Published: 19 Nov 2018
A claim that the Forest Stewardship Council has reached a “historic” deal that unites “timber companies, unionists and green groups on how forestry should be conducted in Australia” has been rejected as false, with the union representative involved in the negotiations not only voting against the final draft, but demanding this formal opposition be disclosed in any announcement.
The Construction Forestry Maritime Mining and Energy Union was appointed by the Australian Council of Trade Unions to the Forest Stewardship Council (FSC) Standards Development Group in 2013 to represent the broader union movement in negotiations for the FSC Australia National Standard.
Not only did the CFMEU representative formally vote against the proposed standard, but provided detailed proposals to the negotiating committee, along with FSC leadership in Australia and internationally, detailing the weakness of the proposed standards on workers’ rights and their failure to address Australia’s significant noncompliance with International Labour Standards.
When it became clear FSC Australia intended to press ahead with the standard without industry consensus, the union wrote to CEO Sara Gipton requesting that: “all communications, including any media releases will include the fact that the ACTU has not endorsed the standard”.
CFMEU National Secretary Michael O’Connor slammed the FSC Australia National Standard, describing it as “a dirty deal struck by big business and big environment”.
“The standard in its current form does very little to defend workers’ rights,” Mr O’Connor said.
“FSC is a big deal in Europe but it is fledgling in Australia. The union movement will will not back it until it adequately addresses workers’ rights and we are urging consumers to likewise reject it as an exercise in green-washing that fails to properly engage with the men and women working in the forestry sector.”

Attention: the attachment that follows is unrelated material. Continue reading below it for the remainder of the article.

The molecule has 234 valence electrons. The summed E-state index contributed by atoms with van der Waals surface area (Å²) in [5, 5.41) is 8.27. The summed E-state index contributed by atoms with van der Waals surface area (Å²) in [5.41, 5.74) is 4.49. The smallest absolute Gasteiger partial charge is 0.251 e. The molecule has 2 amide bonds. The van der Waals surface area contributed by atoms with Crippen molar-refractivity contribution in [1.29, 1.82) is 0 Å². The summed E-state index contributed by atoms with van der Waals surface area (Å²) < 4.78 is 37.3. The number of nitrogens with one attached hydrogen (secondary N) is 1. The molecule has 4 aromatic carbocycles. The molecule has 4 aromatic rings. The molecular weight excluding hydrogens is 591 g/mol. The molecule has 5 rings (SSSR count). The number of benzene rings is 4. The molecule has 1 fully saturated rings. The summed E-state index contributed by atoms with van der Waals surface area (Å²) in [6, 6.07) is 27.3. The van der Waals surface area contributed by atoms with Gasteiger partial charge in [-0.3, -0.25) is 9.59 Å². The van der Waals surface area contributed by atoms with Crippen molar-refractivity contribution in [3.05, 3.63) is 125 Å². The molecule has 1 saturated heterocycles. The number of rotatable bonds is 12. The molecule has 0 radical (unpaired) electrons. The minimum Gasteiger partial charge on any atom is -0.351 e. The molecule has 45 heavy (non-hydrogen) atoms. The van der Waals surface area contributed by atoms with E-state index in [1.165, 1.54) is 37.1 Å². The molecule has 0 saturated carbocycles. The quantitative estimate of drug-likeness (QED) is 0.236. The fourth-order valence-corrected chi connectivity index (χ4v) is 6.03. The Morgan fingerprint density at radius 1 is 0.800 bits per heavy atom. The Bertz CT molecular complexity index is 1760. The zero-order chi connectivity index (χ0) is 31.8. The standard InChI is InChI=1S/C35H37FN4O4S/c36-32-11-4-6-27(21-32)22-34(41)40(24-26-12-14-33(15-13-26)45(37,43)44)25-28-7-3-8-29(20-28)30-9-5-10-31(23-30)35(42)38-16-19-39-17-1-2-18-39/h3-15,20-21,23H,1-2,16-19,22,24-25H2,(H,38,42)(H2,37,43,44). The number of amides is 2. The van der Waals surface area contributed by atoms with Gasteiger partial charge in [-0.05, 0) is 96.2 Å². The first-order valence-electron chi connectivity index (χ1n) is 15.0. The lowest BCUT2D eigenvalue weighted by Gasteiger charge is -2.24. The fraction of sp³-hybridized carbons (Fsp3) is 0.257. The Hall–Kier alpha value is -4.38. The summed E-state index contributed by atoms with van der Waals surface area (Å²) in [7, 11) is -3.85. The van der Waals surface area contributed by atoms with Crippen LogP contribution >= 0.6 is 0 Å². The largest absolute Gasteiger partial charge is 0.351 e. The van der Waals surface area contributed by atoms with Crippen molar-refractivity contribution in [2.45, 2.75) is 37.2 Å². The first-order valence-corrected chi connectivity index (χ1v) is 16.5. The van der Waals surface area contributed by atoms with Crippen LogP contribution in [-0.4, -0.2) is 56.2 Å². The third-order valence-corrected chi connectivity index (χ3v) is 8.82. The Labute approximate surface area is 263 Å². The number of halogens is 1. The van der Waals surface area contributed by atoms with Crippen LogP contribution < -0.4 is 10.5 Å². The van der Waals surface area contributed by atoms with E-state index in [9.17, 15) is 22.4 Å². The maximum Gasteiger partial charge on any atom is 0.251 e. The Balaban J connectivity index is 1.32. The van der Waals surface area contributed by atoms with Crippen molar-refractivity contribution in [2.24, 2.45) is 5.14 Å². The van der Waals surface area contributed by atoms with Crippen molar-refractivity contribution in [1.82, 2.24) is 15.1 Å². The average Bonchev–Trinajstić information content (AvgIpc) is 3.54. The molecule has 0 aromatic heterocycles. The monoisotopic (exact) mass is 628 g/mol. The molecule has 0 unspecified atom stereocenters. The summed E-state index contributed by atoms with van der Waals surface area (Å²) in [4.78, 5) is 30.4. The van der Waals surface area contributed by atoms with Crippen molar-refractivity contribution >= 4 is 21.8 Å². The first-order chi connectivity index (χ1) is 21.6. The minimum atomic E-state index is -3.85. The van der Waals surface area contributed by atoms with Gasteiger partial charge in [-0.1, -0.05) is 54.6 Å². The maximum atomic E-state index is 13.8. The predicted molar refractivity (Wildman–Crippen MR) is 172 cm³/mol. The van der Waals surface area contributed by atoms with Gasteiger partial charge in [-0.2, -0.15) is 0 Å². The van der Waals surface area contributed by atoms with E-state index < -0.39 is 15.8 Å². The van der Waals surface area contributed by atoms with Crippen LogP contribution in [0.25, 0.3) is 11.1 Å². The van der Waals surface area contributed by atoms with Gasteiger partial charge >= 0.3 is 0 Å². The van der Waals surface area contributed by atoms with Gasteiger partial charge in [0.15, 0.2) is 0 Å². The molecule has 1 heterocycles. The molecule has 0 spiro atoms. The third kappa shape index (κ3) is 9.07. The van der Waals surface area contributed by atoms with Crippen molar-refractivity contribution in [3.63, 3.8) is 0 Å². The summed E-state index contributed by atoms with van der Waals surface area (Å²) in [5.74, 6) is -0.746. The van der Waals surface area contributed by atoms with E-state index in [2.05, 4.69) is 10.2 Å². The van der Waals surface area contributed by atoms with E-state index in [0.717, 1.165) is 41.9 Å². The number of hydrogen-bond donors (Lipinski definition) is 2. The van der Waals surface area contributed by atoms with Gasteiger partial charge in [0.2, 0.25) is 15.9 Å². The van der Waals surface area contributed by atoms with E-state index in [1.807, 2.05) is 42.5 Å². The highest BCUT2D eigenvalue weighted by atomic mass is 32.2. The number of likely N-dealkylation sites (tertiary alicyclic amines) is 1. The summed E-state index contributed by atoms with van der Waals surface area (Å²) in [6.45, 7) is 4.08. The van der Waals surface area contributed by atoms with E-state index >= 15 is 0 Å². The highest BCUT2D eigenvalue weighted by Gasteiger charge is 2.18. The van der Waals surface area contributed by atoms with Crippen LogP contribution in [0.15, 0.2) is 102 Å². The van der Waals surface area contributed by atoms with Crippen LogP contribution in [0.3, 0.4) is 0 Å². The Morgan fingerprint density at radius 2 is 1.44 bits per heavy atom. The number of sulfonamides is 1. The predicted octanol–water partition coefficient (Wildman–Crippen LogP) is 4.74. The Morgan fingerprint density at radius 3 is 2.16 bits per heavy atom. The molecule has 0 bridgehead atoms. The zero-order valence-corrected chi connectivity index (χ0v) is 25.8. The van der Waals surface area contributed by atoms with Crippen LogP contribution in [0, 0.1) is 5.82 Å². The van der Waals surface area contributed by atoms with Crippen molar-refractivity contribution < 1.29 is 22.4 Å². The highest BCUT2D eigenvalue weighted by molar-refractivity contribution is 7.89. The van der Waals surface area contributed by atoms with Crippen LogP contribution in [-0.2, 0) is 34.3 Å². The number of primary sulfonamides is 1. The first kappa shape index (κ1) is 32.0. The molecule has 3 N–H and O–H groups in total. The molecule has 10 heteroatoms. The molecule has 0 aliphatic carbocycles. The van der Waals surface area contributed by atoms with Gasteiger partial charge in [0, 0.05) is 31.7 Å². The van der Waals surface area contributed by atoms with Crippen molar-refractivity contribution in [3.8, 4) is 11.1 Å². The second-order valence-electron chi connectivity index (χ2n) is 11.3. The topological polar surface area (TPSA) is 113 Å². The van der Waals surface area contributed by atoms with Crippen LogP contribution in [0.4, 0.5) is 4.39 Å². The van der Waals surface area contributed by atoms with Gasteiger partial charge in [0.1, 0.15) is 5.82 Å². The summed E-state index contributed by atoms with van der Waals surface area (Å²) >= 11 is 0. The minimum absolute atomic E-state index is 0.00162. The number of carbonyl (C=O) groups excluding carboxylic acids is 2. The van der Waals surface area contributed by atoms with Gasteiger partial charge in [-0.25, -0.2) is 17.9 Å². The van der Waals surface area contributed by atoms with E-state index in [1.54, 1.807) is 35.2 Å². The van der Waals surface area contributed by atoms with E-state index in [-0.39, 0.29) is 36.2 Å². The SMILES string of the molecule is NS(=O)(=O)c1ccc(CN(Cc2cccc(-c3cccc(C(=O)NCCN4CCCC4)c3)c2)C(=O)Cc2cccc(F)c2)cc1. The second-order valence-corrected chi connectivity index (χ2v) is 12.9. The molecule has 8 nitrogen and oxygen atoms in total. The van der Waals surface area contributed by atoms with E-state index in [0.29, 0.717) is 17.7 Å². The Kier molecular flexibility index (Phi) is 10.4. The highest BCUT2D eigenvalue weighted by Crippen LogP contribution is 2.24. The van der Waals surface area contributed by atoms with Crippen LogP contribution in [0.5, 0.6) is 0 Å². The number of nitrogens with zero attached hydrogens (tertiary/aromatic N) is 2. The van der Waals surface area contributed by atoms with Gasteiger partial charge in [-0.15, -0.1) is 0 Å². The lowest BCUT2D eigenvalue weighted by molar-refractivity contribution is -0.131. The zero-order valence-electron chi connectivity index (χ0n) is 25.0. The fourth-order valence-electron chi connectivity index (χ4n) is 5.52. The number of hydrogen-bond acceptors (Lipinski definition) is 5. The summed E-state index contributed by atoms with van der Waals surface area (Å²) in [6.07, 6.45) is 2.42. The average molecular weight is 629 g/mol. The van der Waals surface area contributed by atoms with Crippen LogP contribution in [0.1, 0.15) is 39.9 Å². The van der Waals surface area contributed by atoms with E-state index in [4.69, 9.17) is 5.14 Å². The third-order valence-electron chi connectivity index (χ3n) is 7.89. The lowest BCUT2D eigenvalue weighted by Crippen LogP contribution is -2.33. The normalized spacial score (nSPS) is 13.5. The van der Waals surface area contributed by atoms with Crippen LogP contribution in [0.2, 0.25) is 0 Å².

Mr O’Connor said the International Labour Organization had time and time again criticised Australia’s broken industrial relations laws.
He also highlighted the fact that the FSC National Standard has been criticised at the Victorian ALP conference, where FSC Australia was lambasted for reneging on their promise to address what their own independent expert described as Australia’s “very significant compliance problems” with ILO Standards.
“The Victorian Labor conference decided to require employers in the Victorian industry — starting with VicForests, their forestry contractors, and Australian Sustainable Hardwoods at Heyfield — to sign up to a Forest Products Industry Code of Practice in Employment to address the compliance problems,” he said.
“Where the private sector fails to deliver, like FSC has, we’ll keep calling on government to fill the gap.
“We’ll leave no stone unturned to ensure that when ‘Fair Trade’ labels claim to establish and enforce standards that protect workers that they actually do so, rather than just paying lip service.
“Green-washing gets called out by the environment movement when it happens, and we’ll keep calling out FSC until they get serious about protecting workers’ rights.”